John Christmas (banker)

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John Christmas (born 1969 in the United States) is a former banker and writer. He is a graduate of Dartmouth College and the Johnson Graduate School of Management at Cornell University.

Whistleblowing[edit | edit source]

John Christmas was a banker in the United States in the 1990s at Corus Bank of Chicago and M&T Bank of Buffalo. He then moved to Latvia and worked as Head of the International Relationships Group at Parex Bank from 2002 to 2004. He reported certain information about Parex Bank to the Latvian General Prosecutor in 2005.[1][2][3][4]

The Latvian government did not take any action and Christmas went into exile. Parex Bank continued to expand until November 2008 when the Latvian government announced that the Latvian taxpayers would pay back the Parex Bank liabilities.[5]

During the 2008 Latvian financial crisis, the Latvian government asked the EBRD, IMF, and EU for a bailout, to be repaid by Latvian taxpayers.[6][7]

The videos on the LatviavEBRD channel on YouTube feature Christmas speaking about Parex Bank.[8] Also, several news services including the Lithuania Tribune,,, and have reported on the fraud allegations. (note 9 and new notes) The EBRD has refused to respond to the allegations as of January 2016.[9][10][11]

In November 2015, Christmas spoke about his whistleblowing experiences at the Offshore Alert conference, in London.[12]

As of January 2016, Parex Bank successor Citadele Bank is still in business providing offshore banking services for Russian and Ukrainian clients. Citadele is still funded by the EBRD. The Latvian Prosecutors Office is not prosecuting anyone. Christmas remains living in exile, threatened with arrest. He spoke at a United States Senate briefing on June 4, 2014 about fraud allegations against the Latvian government, European Bank for Reconstruction and Development, Parex Bank, and Citadele Bank.[13][14][15]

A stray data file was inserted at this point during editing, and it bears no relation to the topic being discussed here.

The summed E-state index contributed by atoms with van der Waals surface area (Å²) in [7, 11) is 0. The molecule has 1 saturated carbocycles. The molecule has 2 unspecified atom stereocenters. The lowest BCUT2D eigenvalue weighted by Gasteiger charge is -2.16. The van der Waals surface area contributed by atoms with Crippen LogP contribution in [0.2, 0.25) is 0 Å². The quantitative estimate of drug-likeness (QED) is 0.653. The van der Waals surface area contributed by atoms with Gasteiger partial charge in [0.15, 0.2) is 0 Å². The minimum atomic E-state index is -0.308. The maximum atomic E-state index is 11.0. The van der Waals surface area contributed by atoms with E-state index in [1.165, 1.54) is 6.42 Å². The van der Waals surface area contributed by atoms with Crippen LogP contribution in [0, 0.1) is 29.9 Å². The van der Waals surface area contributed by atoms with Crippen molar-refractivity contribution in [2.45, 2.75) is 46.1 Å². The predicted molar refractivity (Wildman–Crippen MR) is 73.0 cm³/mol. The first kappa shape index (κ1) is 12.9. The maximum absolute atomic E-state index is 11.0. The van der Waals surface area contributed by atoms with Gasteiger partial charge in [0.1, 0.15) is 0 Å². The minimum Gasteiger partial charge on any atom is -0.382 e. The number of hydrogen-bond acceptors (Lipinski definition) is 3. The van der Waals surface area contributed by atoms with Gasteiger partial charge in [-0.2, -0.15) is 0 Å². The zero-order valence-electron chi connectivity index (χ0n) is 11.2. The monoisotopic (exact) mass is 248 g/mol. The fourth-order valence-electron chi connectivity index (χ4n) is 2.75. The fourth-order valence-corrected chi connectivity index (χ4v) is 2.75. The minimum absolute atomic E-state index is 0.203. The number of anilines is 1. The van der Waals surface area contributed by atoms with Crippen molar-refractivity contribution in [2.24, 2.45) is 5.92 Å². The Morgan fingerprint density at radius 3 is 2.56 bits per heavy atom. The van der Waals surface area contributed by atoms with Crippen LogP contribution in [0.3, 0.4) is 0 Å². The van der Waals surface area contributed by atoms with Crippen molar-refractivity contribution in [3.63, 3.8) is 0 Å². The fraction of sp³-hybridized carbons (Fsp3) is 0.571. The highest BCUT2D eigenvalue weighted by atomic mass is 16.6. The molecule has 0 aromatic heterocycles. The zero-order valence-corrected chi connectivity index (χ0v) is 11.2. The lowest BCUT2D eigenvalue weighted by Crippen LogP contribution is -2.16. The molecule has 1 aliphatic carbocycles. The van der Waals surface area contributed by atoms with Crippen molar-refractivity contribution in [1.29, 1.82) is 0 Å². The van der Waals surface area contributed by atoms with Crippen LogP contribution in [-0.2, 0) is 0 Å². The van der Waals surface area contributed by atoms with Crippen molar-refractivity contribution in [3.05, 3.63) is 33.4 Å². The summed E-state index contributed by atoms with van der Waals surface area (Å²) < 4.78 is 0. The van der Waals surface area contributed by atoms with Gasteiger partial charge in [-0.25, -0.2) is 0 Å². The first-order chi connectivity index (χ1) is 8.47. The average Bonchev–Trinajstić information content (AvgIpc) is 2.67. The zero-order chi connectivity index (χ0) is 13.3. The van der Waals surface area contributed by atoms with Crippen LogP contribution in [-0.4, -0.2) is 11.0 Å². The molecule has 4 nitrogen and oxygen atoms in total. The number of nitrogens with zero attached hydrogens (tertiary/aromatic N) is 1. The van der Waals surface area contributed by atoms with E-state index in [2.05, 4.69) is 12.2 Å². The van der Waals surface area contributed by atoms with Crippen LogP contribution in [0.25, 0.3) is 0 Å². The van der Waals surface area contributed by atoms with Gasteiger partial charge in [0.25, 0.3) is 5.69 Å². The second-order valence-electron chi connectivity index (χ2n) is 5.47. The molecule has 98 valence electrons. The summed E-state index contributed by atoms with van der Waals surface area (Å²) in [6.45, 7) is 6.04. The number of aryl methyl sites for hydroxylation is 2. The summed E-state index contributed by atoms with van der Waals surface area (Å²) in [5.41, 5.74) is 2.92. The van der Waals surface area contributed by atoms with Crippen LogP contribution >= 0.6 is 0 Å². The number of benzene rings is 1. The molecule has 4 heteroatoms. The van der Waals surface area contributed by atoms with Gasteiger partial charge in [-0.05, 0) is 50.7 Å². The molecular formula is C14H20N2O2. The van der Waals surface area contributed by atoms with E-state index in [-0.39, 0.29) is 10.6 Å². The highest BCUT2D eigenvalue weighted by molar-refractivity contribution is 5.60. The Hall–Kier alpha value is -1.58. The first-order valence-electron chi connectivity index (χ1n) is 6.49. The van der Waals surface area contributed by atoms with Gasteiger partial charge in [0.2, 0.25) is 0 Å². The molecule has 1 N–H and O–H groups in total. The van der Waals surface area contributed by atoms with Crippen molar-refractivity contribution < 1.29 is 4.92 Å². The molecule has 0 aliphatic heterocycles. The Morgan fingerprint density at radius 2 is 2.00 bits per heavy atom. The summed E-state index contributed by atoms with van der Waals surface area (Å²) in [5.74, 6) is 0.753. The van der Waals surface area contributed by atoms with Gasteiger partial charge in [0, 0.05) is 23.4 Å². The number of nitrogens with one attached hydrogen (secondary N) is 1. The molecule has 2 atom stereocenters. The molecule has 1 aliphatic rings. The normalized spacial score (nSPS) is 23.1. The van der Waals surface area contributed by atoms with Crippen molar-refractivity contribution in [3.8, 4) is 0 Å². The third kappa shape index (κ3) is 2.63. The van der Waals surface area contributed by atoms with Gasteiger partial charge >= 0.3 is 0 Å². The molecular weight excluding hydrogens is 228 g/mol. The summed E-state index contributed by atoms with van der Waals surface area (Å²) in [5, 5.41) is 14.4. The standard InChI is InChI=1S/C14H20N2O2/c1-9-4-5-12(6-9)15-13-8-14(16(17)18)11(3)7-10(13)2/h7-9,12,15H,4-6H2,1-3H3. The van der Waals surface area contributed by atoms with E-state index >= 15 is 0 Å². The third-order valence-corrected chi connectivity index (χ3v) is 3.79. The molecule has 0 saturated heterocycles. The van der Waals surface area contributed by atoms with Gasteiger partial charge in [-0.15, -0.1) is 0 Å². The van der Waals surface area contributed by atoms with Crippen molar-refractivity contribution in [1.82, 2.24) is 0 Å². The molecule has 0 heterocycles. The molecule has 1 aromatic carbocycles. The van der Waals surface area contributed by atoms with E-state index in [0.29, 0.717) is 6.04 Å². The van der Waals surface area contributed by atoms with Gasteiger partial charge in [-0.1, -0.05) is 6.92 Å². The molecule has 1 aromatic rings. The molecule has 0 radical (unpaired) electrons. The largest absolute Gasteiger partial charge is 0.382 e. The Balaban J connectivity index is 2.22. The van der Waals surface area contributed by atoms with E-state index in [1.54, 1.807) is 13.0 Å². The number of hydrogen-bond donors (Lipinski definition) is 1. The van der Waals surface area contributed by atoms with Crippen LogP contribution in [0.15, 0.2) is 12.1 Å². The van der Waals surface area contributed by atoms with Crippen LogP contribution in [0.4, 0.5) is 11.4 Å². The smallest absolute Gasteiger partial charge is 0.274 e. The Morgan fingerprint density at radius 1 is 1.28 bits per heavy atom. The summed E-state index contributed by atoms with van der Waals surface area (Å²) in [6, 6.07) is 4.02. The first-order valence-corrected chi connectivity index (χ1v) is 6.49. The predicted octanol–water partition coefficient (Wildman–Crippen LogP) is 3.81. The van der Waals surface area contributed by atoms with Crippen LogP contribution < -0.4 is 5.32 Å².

Writing[edit | edit source]

John Christmas's first novel, Democracy Society, was published in 2011. It could be categorized as a dystopian novel or a political thriller. The novel is set primarily in the United States and Russia, however the inspiration for the novel was the dysfunctional democratic government and oligarch economy of Latvia.[16]

Other[edit | edit source]

John Christmas is named for his grandfather's first cousin John Christmas Moeller, who is considered by some to have been the leader of the Danish Resistance during World War II.

References[edit | edit source]

  1. Briedis, Uldis (2 February 2010). "Vēršas prokuratūrā par pārkāpumiem Parex". Diena (in Latvian). Retrieved 1 December 2011.
  2. Petrāne, Lelde (31 October 2007). "No kā baidās John Christmas? (telefona sarunu ieraksti!)". Dienas Bizness (in Latvian). Retrieved 1 December 2011.
  3. Petrāne, Lelde (31 October 2007). "Vairākus gadus cenšas pierādīt nelikumības Parex". Dienas Bizness (in Latvian). Retrieved 1 December 2011.
  4. "United States v. Daimler AG Court Docket Number: 10-CR-063-RJL". USDOJ: CRM: Fraud. United States Department of Justice. Retrieved 1 December 2011.
  5. "On the take-over of "Parex banka"". Press release. Bank of Latvia. Archived from the original on 7 April 2012. Retrieved 1 December 2011.
  6. "Statement by IMF Managing Director Strauss-Kahn on Latvia". Press release. International Monetary Fund. Retrieved 1 December 2011.
  7. "IMF Set to Lend $2.4 Billion to Latvia". IMF Survey Magazine. 19 December 2008. Retrieved 1 December 2011.
  8. "Latvia versus EBRD". YouTube. YouTube. Retrieved 1 December 2011.
  9. TBT Staff (28 October 2011). "Parex whistleblower video released". The Baltic Times. Retrieved 1 December 2011.
  10. Mauro Caterina (13 January 2014). "La Lettonia nell'euro, un "modello" sospetto". Pagina99. Retrieved 20 June 2014.
  11. Arno Wellens (13 January 2014). "'Nomura hielp Letland probleemschulden te verhullen' [Baltische Banken 3]". Retrieved 20 June 2014.
  12. "Whistleblowers Discuss What Really Goes On Inside International Banks". YouTube. YouTube. Retrieved 1 January 2016.
  13. "United States Senate briefing". Lawless Latvia. 6 June 2014. Retrieved 20 June 2014.
  14. Adriatic Institute Staff (9 June 2014). "US Senate Briefing on America and Europe's Economic, Financial and Security Risks: Crisis on The European Continent". Libertas. Adriatic Institute. Retrieved 20 December 2014.
  15. Michele Fletcher (10 June 2014). "Event Recap: How Illicit Financial Flows are Europe's Common Enemy". Global Financial Integrity. Retrieved 20 June 2014.
  16. Enright, John. "Democracy Society". The Atlasphere. Retrieved 1 December 2011.
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